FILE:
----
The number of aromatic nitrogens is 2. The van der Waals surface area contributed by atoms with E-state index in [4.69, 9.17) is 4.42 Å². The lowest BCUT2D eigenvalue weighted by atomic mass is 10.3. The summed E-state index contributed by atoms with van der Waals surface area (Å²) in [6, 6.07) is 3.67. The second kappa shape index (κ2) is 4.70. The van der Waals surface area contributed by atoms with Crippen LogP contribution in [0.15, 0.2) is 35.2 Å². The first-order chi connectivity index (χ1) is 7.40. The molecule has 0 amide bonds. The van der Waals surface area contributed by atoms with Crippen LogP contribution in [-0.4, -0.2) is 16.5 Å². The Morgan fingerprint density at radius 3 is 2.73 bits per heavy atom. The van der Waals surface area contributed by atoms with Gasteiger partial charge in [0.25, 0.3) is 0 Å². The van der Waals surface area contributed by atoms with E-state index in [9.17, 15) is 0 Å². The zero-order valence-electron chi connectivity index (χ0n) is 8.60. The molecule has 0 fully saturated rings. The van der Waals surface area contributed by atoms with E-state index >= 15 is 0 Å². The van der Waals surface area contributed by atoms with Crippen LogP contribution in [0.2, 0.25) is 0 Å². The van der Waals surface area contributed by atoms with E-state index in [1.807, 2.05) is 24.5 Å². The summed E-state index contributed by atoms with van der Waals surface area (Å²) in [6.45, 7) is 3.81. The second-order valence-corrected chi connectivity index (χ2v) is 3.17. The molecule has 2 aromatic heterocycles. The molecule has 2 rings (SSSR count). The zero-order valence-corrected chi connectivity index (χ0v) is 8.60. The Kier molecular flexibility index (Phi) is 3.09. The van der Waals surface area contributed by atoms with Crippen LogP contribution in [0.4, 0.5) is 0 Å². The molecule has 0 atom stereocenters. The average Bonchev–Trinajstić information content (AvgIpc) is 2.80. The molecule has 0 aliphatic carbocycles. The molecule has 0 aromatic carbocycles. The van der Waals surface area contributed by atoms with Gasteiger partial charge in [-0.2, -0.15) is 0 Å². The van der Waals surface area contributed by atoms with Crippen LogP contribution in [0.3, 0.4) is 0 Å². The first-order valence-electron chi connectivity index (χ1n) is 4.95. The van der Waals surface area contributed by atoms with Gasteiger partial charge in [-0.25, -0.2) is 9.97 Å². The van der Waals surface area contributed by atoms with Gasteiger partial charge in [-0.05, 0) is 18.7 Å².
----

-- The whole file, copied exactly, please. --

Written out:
The number of aromatic nitrogens is 2. The van der Waals surface area contributed by atoms with E-state index in [4.69, 9.17) is 4.42 Å². The lowest BCUT2D eigenvalue weighted by atomic mass is 10.3. The summed E-state index contributed by atoms with van der Waals surface area (Å²) in [6, 6.07) is 3.67. The second kappa shape index (κ2) is 4.70. The van der Waals surface area contributed by atoms with Crippen LogP contribution in [0.15, 0.2) is 35.2 Å². The first-order chi connectivity index (χ1) is 7.40. The molecule has 0 amide bonds. The van der Waals surface area contributed by atoms with Crippen LogP contribution in [-0.4, -0.2) is 16.5 Å². The Morgan fingerprint density at radius 3 is 2.73 bits per heavy atom. The van der Waals surface area contributed by atoms with Gasteiger partial charge in [0.25, 0.3) is 0 Å². The van der Waals surface area contributed by atoms with E-state index in [9.17, 15) is 0 Å². The zero-order valence-electron chi connectivity index (χ0n) is 8.60. The molecule has 0 fully saturated rings. The van der Waals surface area contributed by atoms with E-state index >= 15 is 0 Å². The van der Waals surface area contributed by atoms with Crippen LogP contribution in [0.2, 0.25) is 0 Å². The van der Waals surface area contributed by atoms with E-state index in [1.807, 2.05) is 24.5 Å². The summed E-state index contributed by atoms with van der Waals surface area (Å²) in [6.45, 7) is 3.81. The second-order valence-corrected chi connectivity index (χ2v) is 3.17. The molecule has 2 aromatic heterocycles. The molecule has 2 rings (SSSR count). The zero-order valence-corrected chi connectivity index (χ0v) is 8.60. The Kier molecular flexibility index (Phi) is 3.09. The van der Waals surface area contributed by atoms with Crippen LogP contribution in [0.4, 0.5) is 0 Å². The molecule has 0 atom stereocenters. The average Bonchev–Trinajstić information content (AvgIpc) is 2.80. The molecule has 0 aliphatic carbocycles. The molecule has 0 aromatic carbocycles. The van der Waals surface area contributed by atoms with Gasteiger partial charge in [-0.2, -0.15) is 0 Å². The van der Waals surface area contributed by atoms with Crippen LogP contribution in [0.3, 0.4) is 0 Å². The first-order valence-electron chi connectivity index (χ1n) is 4.95. The van der Waals surface area contributed by atoms with Gasteiger partial charge in [-0.25, -0.2) is 9.97 Å². The van der Waals surface area contributed by atoms with Gasteiger partial charge in [-0.05, 0) is 18.7 Å².